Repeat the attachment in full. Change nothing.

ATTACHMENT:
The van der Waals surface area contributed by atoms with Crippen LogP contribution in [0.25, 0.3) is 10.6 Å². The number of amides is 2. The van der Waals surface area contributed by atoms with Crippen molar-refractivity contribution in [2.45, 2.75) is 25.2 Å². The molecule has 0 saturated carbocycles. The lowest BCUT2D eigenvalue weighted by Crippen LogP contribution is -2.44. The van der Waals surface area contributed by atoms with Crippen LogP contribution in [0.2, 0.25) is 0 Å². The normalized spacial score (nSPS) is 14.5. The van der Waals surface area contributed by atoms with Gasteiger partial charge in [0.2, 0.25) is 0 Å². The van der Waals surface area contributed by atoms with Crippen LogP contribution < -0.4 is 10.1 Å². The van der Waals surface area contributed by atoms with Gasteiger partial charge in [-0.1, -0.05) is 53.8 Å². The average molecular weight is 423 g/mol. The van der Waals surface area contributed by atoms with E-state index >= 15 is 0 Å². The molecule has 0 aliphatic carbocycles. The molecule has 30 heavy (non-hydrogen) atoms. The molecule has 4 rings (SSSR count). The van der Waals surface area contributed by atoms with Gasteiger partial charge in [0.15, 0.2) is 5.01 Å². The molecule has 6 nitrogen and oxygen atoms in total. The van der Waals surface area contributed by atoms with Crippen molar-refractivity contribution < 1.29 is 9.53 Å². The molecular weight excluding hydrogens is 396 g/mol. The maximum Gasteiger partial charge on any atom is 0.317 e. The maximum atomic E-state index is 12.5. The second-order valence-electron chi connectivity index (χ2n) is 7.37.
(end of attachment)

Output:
The van der Waals surface area contributed by atoms with Crippen LogP contribution in [0.25, 0.3) is 10.6 Å². The number of amides is 2. The van der Waals surface area contributed by atoms with Crippen molar-refractivity contribution in [2.45, 2.75) is 25.2 Å². The molecule has 0 saturated carbocycles. The lowest BCUT2D eigenvalue weighted by Crippen LogP contribution is -2.44. The van der Waals surface area contributed by atoms with Crippen LogP contribution in [0.2, 0.25) is 0 Å². The normalized spacial score (nSPS) is 14.5. The van der Waals surface area contributed by atoms with Gasteiger partial charge in [0.2, 0.25) is 0 Å². The van der Waals surface area contributed by atoms with Crippen LogP contribution < -0.4 is 10.1 Å². The van der Waals surface area contributed by atoms with Gasteiger partial charge in [-0.1, -0.05) is 53.8 Å². The average molecular weight is 423 g/mol. The van der Waals surface area contributed by atoms with E-state index >= 15 is 0 Å². The molecule has 0 aliphatic carbocycles. The molecule has 30 heavy (non-hydrogen) atoms. The molecule has 4 rings (SSSR count). The van der Waals surface area contributed by atoms with Gasteiger partial charge in [0.15, 0.2) is 5.01 Å². The molecule has 6 nitrogen and oxygen atoms in total. The van der Waals surface area contributed by atoms with Crippen molar-refractivity contribution < 1.29 is 9.53 Å². The molecular weight excluding hydrogens is 396 g/mol. The maximum Gasteiger partial charge on any atom is 0.317 e. The maximum atomic E-state index is 12.5. The second-order valence-electron chi connectivity index (χ2n) is 7.37.